By Hillel Aron
By Joseph Tsidulko
By Patrick Range McDonald
By David Futch
By Hillel Aron
By Dennis Romero
By Jill Stewart
By Dennis Romero
AT ANCIENT GROUNDS, A RELATIVELY NEW WATER-PIPE CAFÉ IN SILVER LAKE, FOUR Arab men are playing gin rummy in a corner. For an hour they sit, engaged in their game, dragging on water pipes and happily chatting. A few tables away, I suck on my own pipe, a sort of gorgeous, elaborate bong. Suddenly, everyone starts screaming, raising their hands, throwing cards at one another. I don't understand what is happening — the fight is in Arabic — but one man, Mohammed, yells the loudest, standing over everyone and pointing his fingers. Soon the others call out to an old man with sad eyes sitting near the entrance, "Abu Yusef, Abu Yusef." Abu Yusef walks over and speaks quietly with the men. Mohammed storms out and paces in front of the store as the others laugh and go back to playing cards. Abu Yusef sits down again, and I approach him.
"Ninety percent of the Arabs who come here are Christians," he tells me. "The Muslims are harder. They have their own places." Mohammed, the one Muslim, is outraged, Abu Yusef explains, because he threw down cards he meant to keep. He didn't understand why he couldn't just pick them back up. "I told him, 'You made a mistake. It doesn't matter what you meant, it matters what you did. You blew it.'"
Abu Yusef tells me he's from Haifa, Israel. When I tell him that I speak Hebrew, he says he'd much rather speak that language than English. "A day in Israel," he says, "is better than a year here." But he blew his kidneys and has to go to Cedars-Sinai ("All my doctors are Jewish") every few days for dialysis. Otherwise, he says, "I'm flying to Israel today."
Abu Yusef knows he'll never see his home again. "When I'm not in the hospital, I'm here. When I'm not here, I'm in the hospital." His face reflects profound grief as he stares through the door. "My son got married, then he came here. Then my daughter, then my other son, then me." He describes Haifa — the beautiful mountain overlooking a harbor — and says that it's the greatest place to live. I ask about terrorism and the anger many Arab Israelis feel toward the Jewish state. He waves a dismissive hand, "The shit. It's good there." He says the only place he likes in Los Angeles is Fairfax, where he eats in the Israeli Jewish restaurants.
An Egyptian named George walks up and says to me in English, "I love the Jewish woman better than the Arab woman. The Jewish woman is best in bed." George turns to Abu Yusef. "Who is best in the bed? Jewish women or Egyptian women?" Abu Yusef smiles and says nothing, so George answers the question. "I love the Jewish woman."
Amtanis, Abu Yusef's son, says to George, of Egyptian women, "Your girls suck." George lets out a delighted whoop.
Amtanis, who tells Americans that his name is Tony, opened Ancient Grounds in mid-October. There hasn't been an Arab Christian place to smoke water pipes since Abu Yusef closed his Hollywood café a few years ago. Water pipes are sometimes called nargileh or hubbly-bubblies, but everyone here calls them shisha. The Egyptian tobacco is flavored with strawberry or cherry or peach, though apple is traditional, and it's in shishacafés that Arab men spend the bulk of their leisure time.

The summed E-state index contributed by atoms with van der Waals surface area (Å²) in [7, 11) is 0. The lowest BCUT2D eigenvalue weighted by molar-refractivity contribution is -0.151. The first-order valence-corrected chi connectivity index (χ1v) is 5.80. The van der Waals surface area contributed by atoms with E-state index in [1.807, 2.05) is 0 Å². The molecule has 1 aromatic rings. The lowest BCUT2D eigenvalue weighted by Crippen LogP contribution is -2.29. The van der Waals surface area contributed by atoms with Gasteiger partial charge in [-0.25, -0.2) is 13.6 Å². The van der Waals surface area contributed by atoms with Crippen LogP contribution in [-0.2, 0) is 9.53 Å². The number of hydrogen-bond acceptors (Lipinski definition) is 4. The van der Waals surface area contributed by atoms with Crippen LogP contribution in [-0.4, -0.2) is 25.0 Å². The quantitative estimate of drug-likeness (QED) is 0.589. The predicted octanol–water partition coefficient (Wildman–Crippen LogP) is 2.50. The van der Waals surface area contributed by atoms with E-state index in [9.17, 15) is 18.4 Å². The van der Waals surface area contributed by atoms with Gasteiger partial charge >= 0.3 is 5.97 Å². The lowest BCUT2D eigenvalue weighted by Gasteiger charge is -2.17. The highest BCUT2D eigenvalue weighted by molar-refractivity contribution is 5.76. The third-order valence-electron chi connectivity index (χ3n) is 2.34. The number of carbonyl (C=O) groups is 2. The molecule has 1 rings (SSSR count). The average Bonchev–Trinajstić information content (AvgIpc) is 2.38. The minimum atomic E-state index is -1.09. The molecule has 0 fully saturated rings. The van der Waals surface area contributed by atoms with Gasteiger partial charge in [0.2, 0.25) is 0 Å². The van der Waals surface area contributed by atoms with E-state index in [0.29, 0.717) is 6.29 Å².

"Basically, just to bullshit with friends, relax, shoot the shit and go," Amtanis says. "To smoke cigarettes and smoke shishais two different things. Shishatobacco has no chemicals, it's all natural. It's way lighter. You don't get high, you just get relaxed. There is no harshness, it's very pleasant and mild."
I mention how strange it is that this place is in Silver Lake right next to a couple of gay bars and near hipster restaurants. Amtanis says it doesn't matter where he put the place, Christian Arabs would find it. Most customers drive at least 45 minutes to get here. Anyway, "Gays, no gays — no problem, as long as they don't try to pick me up."
"Why not?" asks Munir, a pudgy middle-aged man from Egypt. "I've been hit on by guys, and I was tempted. How do I know if I'm not gay? I never tried it."
"We've had Mexicans come in here," Amtanis says, ignoring Munir. "Everybody."
Just then, Mohammed walks back in, staring angrily at me, speaking Hebrew. I ask someone a question in English, I don't remember what, and Mohammed says, "Don't answer him." George laughs and calls him Osama bin Laden. The moment passes, and we all go back to smoking our shisha.
MY BOYFRIEND AND I ARE HAVING A charged yet slightly awkward "new relationship" moment, grinning at each other with a mixture of infatuation and self-consciousness. It's not about to be our first kiss, we've already gone way beyond that. We're in the middle of a dungeon. To be specific, we're seated side-by-side on a regulation-sized, black vinyl-covered gynecologist table complete with stirrups, surrounded by shelves of sensory-deprivation masks and restraints, facing a wall rack hung with whips, chains and riding crops. We're tied to each other with a length of thick black rope. I'm having one of those ironic mental flashes that occurs when you're in the middle of doing something that could be considered wrong, immoral or perverse and you catch yourself thinking, "Hi, Mom!" What makes this situation odd for me is not what we're doing or where we are, but that the room is full of strangers. What makes it a little more "normal" is that everyone else here is doing the same thing we are: performing an assignment in a class. Tonight, we're all attending Bondage 101.